APPOLI stands for Aliansi Petani Padi Organik Boyolali (Alliance of Boyolali Organic Rice Farmers), and is a farmer organisation established in 2007. APPOLI’s main producing commodity is organic rice, however, it also cultivates mung beans, ground peanuts and soybeans. APPOLI has 4,426 members (3,708 male and 718 female). Over the years, APPOLI became not only a strong farmer organisation, but they also established a commercial business cooperative, that processes and sells the rice of their members.
After years of intensive trainings on organic farming, setting up internal control systems, and other trainings such as record and bookkeeping, APPOLI obtained the national organic certification (for domestic markets) and EU and NOP/USDA organic certifications (for international markets). As a result, APPOLI sold 138.9 tons of organic rice in 2016, which surged to 162.9 tons in 2017 in the domestic market. Since obtaining international certification, APPOLI, in collaboration with PT. Bloom Agro (an exporter), exported its organic rice to international markets including 19 tons to Belgium and 16 to Germany in 2015. In 2017, APPOLI exported 10 tons of organic rice to Australia independently without collaborating with any export company. By April 2018, APPOLI will export 14 ton of organic rice to the United States.
APPOLI’s success story to export its product independently has encouraged and attracted many farmers to do the same, which led a nutmeg farmer organization in Sangir, North Sulawesi to contact APPOLI to train and assist them to reach standard application for international organic certification.
APOB stands for Asosiasi Petani Organik Boyolali (Association of Boyolali Organic Farmers), is another successful example of a farmer organisation supported by Rikolto. Despite its young age, APOB has a total of 1,907 members s. About 33 tons of organic rice is produced and different types of beans are also cultivated by APOB annually. Upon obtaining a national organic certification in 2015, APOB started to spread its wings to larger markets in Indonesia, and secured big companies as regular buyers on a monthly basis. This year, APOB plans to set up its own cooperative just like APPOLI to motivate members to produce more rice, expand market reach and secure funding support from the private and civil sectors.
Wartini who works as a farmer and administration staff of APOB, has been a member of this farmer organisation since its inception in the hope of generating a better income and contributing to sustainable farming. Wartini started her farming career back in 2007, where she only cultivated 2,500 square meters of her land.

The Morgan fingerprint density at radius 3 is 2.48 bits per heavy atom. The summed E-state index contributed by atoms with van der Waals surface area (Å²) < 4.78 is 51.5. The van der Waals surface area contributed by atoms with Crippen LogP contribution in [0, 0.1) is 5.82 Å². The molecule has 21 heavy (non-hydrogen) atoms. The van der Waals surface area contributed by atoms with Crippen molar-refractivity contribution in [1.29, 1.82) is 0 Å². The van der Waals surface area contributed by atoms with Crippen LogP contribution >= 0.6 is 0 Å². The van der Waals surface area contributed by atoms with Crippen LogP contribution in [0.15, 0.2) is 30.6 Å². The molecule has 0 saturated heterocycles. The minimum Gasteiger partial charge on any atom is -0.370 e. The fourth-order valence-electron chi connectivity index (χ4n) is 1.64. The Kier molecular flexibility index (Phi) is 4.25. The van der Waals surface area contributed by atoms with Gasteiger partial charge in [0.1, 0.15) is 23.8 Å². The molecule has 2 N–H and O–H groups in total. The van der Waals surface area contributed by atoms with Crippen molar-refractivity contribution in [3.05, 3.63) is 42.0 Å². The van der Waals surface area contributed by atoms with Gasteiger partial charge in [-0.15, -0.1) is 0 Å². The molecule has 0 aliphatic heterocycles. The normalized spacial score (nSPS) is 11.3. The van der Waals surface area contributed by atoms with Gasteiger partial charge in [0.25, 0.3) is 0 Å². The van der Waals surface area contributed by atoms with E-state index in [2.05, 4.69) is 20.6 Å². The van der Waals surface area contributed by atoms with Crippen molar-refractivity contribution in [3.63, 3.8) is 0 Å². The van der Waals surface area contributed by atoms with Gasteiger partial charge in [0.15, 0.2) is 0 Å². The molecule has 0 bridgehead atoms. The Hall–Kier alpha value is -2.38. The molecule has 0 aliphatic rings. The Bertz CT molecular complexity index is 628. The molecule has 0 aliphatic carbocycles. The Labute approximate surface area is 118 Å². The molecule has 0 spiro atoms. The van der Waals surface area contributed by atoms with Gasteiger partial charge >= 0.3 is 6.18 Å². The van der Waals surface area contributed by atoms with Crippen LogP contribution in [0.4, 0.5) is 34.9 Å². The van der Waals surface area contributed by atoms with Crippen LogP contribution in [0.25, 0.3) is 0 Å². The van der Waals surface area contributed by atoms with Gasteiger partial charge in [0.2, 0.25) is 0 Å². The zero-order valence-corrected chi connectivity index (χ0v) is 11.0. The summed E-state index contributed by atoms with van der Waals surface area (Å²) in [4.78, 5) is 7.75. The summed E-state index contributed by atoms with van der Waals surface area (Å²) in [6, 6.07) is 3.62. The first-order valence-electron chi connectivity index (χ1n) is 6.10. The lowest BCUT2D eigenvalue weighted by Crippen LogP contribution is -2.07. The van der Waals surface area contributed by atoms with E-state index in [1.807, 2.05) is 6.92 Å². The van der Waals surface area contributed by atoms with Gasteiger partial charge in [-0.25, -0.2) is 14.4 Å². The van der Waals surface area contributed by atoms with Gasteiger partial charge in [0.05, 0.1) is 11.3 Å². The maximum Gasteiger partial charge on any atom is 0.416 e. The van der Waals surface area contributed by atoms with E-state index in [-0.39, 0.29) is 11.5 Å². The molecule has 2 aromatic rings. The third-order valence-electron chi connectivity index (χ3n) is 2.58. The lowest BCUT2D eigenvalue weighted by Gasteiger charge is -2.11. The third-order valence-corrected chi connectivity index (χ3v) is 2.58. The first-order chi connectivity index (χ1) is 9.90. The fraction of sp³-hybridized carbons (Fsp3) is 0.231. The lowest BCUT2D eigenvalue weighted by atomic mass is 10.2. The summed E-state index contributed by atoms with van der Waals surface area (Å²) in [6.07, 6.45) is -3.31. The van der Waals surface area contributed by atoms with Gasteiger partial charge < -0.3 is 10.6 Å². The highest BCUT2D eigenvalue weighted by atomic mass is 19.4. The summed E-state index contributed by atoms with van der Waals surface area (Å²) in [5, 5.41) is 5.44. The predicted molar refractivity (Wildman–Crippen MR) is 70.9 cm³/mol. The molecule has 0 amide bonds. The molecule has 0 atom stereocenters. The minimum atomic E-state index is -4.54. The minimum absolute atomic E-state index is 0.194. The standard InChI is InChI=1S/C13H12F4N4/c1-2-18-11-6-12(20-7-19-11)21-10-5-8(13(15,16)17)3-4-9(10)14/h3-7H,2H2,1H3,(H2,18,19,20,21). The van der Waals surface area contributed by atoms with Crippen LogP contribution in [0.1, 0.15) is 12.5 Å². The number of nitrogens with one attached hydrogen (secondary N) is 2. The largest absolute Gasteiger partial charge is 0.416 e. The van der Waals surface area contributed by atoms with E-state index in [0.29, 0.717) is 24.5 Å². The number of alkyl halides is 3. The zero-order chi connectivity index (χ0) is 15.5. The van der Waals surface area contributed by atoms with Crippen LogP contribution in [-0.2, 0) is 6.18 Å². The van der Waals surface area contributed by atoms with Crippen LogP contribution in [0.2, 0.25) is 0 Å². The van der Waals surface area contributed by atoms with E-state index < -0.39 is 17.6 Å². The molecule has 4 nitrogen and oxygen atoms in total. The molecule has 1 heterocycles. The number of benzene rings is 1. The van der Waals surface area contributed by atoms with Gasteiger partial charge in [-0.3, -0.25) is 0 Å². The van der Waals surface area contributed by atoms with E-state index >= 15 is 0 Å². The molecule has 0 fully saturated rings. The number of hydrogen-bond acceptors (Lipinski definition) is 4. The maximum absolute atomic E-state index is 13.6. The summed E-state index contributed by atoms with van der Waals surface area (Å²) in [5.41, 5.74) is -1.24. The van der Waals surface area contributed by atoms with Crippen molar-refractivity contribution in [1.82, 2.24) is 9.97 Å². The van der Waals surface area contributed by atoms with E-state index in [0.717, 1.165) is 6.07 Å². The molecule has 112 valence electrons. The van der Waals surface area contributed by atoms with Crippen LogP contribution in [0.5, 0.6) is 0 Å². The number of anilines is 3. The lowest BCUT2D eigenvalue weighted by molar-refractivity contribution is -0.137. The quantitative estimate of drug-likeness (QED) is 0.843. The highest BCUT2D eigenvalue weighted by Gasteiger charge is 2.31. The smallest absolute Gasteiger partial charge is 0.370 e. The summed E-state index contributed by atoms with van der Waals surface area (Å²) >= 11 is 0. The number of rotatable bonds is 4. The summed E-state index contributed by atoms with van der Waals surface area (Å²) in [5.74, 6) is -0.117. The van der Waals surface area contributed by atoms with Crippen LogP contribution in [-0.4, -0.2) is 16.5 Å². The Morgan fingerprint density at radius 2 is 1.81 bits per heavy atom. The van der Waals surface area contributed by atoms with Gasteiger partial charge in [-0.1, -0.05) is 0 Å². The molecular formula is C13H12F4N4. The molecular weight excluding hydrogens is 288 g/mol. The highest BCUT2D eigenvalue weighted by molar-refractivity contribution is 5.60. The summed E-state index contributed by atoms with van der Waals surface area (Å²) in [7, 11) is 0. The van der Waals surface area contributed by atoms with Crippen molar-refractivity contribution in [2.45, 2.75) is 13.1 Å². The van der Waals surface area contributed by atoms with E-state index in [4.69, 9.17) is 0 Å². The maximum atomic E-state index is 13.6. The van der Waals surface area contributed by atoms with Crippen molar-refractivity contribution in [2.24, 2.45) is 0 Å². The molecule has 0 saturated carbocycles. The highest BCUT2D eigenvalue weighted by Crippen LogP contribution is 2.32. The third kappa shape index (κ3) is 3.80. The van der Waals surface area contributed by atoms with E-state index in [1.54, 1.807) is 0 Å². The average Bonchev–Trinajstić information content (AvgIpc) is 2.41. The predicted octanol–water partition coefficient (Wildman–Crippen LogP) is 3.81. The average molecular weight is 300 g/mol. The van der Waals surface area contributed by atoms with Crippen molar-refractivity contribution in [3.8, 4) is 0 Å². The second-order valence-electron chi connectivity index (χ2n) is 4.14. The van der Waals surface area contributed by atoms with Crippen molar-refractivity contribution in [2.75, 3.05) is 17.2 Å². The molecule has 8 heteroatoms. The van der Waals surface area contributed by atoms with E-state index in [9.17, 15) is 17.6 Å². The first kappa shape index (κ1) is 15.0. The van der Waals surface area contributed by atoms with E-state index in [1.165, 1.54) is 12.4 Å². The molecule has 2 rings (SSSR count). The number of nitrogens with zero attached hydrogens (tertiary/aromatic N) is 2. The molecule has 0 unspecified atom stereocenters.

Before joining APOB, Wartini only produced conventional rice, which is the least profitable of all rice products. She earned roughly 4 million per harvest because she mainly sold her crop to intermediaries. Oftentimes, intermediaries set lower prices particularly during the rainy season as rice quality decreased. Meanwhile, she had to incur high cultivation costs, as she had to buy expensive chemical pesticides and fertilisers. Thus, the largest profit margin went to intermediaries.
Upon joining APOB and switching to organic farming, she gets to enjoy many benefits that organic products offer. Firstly, her income increased to 7-8 million per harvest because APOB offers a better rate for her paddy than the middlemen. The organic rice chain is shorter than others, but generates the largest income. Due to the short chain in the organic farming, it has helped Wartini to expand her scope of work by renting 1,500 square meters of land that increases her income by 3 to 4 million per harvest time.
In addition, it improves her land’s fertility, enabling her to grow her rice and other crops faster. “Farmers get price transparency when selling unhulled rice to APOB because the unhulled rice is picked up then taken to the collection point where it is weighed in front of the farmers and the collection point manager. The farmer is then paid on the spot. The payment rate is higher than other rice markets with a difference of 300-500/kg” said Wartini.